First, let me be clear, I like me some cheese; I like it with crackers and I like it with wine and I like it in my entertainment and personal growth. That this book is cheesier than a Velveeta factory was not the problem. The problem is that you have to back cheese up with some realism to make it relatable and digestable. Sharma does not do this.

Sharma did one thing that I very much did like, at least he may have done this, naming the book. It’s a great title and made me want to read it immediately as I already had the book outlined in my head based upon the title and it was very good. I should have stuck with my own fantasy. Instead, there’s a ton of new age advice espoused thru a very dumb fable that serves as some new age pnuemonic (which it takes John, the “student”, most of the book to get and then is praised heavily by Julian, “the teacher” for this observation like a special ed teacher giving a student a lollipop for looking both ways before crossing the street. Actually, this typifies most of their interactions… only a special ed student would eventually become resentful of the condescension… But this never happens to John because he is a complete idiot, oh, sorry, I mean “empty cup”. He’s more like an empty thimble who’s practically ejaculating over every trite concept Julian throws his way with wide eyed awe.).

Maybe these immaculate revelations would have had more of an impact on me as a teenager, but you would’ve had to get to me in early adolescence to impress me with the wonder of “think positive thoughts!”, “prioritize what’s important in your life!”, “live in the now!”, “find a purpose!”, etc. etc. I love new age ideas and concepts, but Sharma just reguritates other people’s wisdom and doesn’t even make it interesting or unique. He even quotes himself from the book in the book! Each lesson has a summary of key ideas, actions, etc. and in each one he quotes himself, from the chapter you JUST READ, which has to earn him Douche of the Month, if not DOTYear in my opinion.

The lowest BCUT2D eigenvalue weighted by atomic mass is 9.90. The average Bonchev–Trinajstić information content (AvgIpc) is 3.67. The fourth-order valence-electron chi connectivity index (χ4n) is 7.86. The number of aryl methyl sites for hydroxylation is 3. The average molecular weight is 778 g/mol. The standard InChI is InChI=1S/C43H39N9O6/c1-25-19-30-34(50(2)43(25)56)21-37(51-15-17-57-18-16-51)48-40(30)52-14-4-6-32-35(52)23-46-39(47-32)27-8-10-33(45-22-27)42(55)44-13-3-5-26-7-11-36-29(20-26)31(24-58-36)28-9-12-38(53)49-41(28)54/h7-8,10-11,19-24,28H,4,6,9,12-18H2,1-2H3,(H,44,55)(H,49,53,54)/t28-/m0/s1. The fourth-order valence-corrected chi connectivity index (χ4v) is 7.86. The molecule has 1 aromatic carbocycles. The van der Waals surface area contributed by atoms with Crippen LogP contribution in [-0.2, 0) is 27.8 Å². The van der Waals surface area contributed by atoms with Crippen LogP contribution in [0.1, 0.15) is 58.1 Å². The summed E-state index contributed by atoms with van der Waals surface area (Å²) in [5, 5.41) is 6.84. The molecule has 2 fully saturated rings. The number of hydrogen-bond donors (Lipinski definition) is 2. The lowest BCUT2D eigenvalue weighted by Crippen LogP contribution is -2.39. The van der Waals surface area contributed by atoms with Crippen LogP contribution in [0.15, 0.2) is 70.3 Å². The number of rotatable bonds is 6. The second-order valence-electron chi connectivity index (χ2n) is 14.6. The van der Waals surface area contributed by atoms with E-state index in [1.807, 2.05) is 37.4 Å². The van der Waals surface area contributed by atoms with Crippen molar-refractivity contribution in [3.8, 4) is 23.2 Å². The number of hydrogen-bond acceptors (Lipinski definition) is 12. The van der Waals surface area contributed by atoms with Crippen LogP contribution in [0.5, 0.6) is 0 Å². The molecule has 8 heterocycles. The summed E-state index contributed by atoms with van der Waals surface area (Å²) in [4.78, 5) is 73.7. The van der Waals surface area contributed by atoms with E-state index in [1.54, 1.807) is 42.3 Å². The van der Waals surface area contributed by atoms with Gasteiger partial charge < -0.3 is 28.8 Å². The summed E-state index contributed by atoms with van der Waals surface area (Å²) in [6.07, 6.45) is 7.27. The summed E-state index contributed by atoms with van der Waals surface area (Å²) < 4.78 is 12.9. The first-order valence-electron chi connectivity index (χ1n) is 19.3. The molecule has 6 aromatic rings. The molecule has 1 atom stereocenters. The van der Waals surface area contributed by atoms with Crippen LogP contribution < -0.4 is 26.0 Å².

He is also an awful writer, most evident in his use of speaker tags and abuse of adjectives, which were actually my favorite part of the book-they were that bad. here are some fun examples:

“‘Do I have to find a special lake to apply the Secret of the Lake?’ I asked innocently.”

“Hardly ‘new age,'” he said, with a broad grin lighting up his radiant face.

Julian remembering the monks:
“I still remember seeing these wonderful looking people seated on the little bamboo chairs reading their strangely bound books with the subtle smiles of enlightenment unforlding across their lips.”

“Easy, big fella! I couldn’t agree with you more,” offered Julian with all the warth and patience of a wise, loving grandfather.

Here’s my favorite part of the book. John is talking about his big belly:
“It’s really not that big,” Julian suggested in a consoling tone.
“Then why does Jenny call me Mr. Donut?” I said, breaking into a broad smile.
Julian started to laugh. I had to follow. Soon the two of us were howling on the floor.
“I guess if you can’t laugh at yourself who can you laugh at?” I said, still giggling.

Oh, I could go on and on, because Sherma does in this same manner. Sigh, it feels good to get this out. In summary, the book doesn’t espouse anything bad or incorrect, it just does it in a really pathetic and sometimes insultingly condescending way.